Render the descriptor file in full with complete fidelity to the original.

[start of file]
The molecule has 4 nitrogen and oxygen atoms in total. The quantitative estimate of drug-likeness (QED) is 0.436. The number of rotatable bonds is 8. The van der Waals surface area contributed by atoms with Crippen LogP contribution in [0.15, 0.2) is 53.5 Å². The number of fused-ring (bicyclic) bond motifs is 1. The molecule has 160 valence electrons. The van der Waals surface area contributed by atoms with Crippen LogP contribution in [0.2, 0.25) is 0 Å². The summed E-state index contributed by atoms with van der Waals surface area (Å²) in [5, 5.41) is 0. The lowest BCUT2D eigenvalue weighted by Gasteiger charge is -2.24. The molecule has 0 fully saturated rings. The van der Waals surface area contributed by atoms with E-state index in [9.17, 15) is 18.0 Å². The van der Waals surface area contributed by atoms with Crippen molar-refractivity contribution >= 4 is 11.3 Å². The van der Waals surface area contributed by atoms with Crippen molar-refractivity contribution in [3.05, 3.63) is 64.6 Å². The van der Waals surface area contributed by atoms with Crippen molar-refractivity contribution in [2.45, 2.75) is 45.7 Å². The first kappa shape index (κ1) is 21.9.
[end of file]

The molecule has 4 nitrogen and oxygen atoms in total. The quantitative estimate of drug-likeness (QED) is 0.436. The number of rotatable bonds is 8. The van der Waals surface area contributed by atoms with Crippen LogP contribution in [0.15, 0.2) is 53.5 Å². The number of fused-ring (bicyclic) bond motifs is 1. The molecule has 160 valence electrons. The van der Waals surface area contributed by atoms with Crippen LogP contribution in [0.2, 0.25) is 0 Å². The summed E-state index contributed by atoms with van der Waals surface area (Å²) in [5, 5.41) is 0. The lowest BCUT2D eigenvalue weighted by Gasteiger charge is -2.24. The molecule has 0 fully saturated rings. The van der Waals surface area contributed by atoms with E-state index in [9.17, 15) is 18.0 Å². The van der Waals surface area contributed by atoms with Crippen molar-refractivity contribution >= 4 is 11.3 Å². The van der Waals surface area contributed by atoms with Crippen molar-refractivity contribution in [3.05, 3.63) is 64.6 Å². The van der Waals surface area contributed by atoms with Crippen molar-refractivity contribution in [2.45, 2.75) is 45.7 Å². The first kappa shape index (κ1) is 21.9.